About Carbon Track and Trace (CTT)
Research on CO2, cities, sensor networks, and climate.
Municipal GHG emission data repositories are expensive and time-consuming to build, maintain, validate, and evaluate. The absence of detailed cost/benefit calculations and measurements make it difficult to understand results of mitigation strategies. The Carbon Track and Trace (CTT) project aims to develop an automated system for greenhouse gas (GHG) emissions monitoring and reporting. The system will enable a municipality to automatically log and analyse calibrated measurements of their direct GHG emissions. This data will allow municipalities to develop evidence-based policy for mitigation strategies, linking specific actions and strategies to measured reductions unlocking the potential for significant increases in private capital investments in GHG emission reduction measures.
The Carbon Track and Trace (CTT) project is intended to provide cities with real-time greenhouse gas (GHG) measurement capability. Traditional methods of building and maintaining municipal GHG emission inventories are expensive, time-consuming, and are of questionable utility for mitigation decision and planning support processes. CTT couples low-cost, open source sensors to a Big Data analytics platform that provides cities and regions with a unique capacity to directly measure the impacts of their policy and planning decisions and to develop a semi-autonomous system for building, maintaining, and reporting their annual GHG emissions.
The project value chain consists of IoT sensor network, gateways and cloud storage, data analysis and visualization, and targeting of end users and governance issues.
Realtime measuring of greenhouse gas levels can be achieved by using inexpensive, open-source hardware. By using novel communication technologies like LoRaWAN, we make the sensor network scalable through gateways. The measurements from the IoT sensor network are relayed from gateways to an open cloud platform, allowing for easy integration with other applications. Tailored data analysis will integrate sensor measurements with other open data sources to generate new insights and city-level emission overviews. Analysis results are visualized to different stakeholders and made available for further processing. CTT gives politicians and planners more accurate real-time greenhouse gas emissions measurements, facilitating faster feedback loops between action and quantifiable impact. Giving citizens access to real time air quality maps of their city gives them the opportunity to influence their local community to become more environment friendly, choose a 'green route' to work and choose when its best to go for a run. The CTT ecosystem gives researchers an open source, low-cost platform for field measurements of greenhouse gas emissions in buildings, energy, transport, and waste, and will lower the threshold for researchers to engage with local emissions data. Pilot partners are Trondheim, Norway and Vejle, Denmark.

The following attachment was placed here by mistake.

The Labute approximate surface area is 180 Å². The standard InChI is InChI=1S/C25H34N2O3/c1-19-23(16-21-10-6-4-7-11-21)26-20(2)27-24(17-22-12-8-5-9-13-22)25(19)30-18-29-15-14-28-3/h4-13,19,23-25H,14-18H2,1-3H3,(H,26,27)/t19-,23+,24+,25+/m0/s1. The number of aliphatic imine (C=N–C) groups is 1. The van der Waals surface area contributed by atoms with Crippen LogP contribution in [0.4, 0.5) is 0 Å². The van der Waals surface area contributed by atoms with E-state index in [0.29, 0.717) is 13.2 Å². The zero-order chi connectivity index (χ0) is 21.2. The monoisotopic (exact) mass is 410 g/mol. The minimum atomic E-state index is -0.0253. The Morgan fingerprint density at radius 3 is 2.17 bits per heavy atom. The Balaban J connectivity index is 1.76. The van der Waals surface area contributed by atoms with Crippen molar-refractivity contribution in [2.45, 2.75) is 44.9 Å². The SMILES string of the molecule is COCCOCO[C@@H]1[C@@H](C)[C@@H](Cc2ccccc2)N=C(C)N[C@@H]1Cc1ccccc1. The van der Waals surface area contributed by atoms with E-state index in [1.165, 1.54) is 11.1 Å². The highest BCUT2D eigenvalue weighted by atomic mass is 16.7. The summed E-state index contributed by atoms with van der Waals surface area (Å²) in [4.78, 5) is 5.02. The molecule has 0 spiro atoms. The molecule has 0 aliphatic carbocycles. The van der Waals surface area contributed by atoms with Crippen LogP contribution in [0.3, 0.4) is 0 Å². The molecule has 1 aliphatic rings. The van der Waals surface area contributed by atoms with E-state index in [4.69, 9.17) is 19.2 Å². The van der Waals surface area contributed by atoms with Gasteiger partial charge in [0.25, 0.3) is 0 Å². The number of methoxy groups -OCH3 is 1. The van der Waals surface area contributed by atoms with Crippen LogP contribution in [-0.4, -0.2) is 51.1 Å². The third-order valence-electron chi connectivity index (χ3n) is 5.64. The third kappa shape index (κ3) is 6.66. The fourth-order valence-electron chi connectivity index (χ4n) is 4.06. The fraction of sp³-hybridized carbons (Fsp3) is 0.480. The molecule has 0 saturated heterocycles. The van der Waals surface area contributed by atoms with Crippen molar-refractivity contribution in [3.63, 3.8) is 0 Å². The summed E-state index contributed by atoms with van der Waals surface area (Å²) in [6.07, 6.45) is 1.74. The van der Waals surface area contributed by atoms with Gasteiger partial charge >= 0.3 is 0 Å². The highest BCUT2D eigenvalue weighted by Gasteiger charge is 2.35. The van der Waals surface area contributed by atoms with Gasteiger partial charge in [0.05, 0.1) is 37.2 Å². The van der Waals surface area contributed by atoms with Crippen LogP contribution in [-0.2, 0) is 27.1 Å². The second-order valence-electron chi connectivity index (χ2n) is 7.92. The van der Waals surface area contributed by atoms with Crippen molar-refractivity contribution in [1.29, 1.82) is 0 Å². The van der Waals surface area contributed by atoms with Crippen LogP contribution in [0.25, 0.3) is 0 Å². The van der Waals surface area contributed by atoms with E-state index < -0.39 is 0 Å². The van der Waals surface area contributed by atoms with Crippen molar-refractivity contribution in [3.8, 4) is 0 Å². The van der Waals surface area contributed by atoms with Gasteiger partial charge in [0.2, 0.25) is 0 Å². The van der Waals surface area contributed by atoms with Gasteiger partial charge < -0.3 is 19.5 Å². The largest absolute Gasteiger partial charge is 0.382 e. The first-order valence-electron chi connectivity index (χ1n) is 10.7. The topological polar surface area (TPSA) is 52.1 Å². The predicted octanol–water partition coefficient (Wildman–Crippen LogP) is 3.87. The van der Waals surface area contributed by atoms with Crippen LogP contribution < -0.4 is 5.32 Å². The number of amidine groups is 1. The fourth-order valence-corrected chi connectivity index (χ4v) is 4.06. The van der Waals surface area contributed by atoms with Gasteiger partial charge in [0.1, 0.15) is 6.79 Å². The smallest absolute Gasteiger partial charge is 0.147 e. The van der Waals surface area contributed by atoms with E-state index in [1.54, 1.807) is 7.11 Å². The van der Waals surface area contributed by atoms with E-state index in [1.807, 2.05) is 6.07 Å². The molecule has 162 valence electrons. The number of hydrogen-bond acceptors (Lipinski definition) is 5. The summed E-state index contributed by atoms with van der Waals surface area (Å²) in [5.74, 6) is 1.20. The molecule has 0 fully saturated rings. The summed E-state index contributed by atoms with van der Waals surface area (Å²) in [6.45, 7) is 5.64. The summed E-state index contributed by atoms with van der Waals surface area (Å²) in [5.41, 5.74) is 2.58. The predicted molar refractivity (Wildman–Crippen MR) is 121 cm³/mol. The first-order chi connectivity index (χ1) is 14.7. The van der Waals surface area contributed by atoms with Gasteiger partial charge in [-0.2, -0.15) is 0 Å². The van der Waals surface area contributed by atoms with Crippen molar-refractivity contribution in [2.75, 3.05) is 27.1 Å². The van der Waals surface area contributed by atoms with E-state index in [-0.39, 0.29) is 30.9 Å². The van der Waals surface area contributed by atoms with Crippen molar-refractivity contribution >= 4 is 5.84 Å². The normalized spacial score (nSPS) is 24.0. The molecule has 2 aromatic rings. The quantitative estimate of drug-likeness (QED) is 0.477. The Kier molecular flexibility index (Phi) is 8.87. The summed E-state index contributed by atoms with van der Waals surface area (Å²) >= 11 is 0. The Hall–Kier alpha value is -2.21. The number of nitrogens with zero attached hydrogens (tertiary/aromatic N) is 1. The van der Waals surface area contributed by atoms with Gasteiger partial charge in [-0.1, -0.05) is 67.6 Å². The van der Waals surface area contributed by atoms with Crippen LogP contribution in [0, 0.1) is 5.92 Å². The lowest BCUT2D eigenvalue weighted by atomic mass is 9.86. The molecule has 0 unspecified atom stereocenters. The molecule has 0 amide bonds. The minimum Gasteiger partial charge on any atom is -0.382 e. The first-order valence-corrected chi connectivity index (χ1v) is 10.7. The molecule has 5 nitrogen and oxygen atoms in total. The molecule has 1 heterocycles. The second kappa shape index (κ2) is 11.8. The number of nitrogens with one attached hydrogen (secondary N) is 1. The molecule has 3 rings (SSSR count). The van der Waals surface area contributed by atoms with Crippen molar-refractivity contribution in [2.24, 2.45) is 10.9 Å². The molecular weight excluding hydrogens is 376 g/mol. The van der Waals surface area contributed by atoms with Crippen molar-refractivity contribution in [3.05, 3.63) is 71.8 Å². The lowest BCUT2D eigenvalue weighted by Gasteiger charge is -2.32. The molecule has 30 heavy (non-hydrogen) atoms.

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CTT is a joint project of the NTNU departments of Architecture and Design (AB) and Computer Science (IDI) and part of NTNU Smart Sustainable Cities.
CTT is funded by LoCaL, the Low Carbon City Lab flagship of Climate-KIC.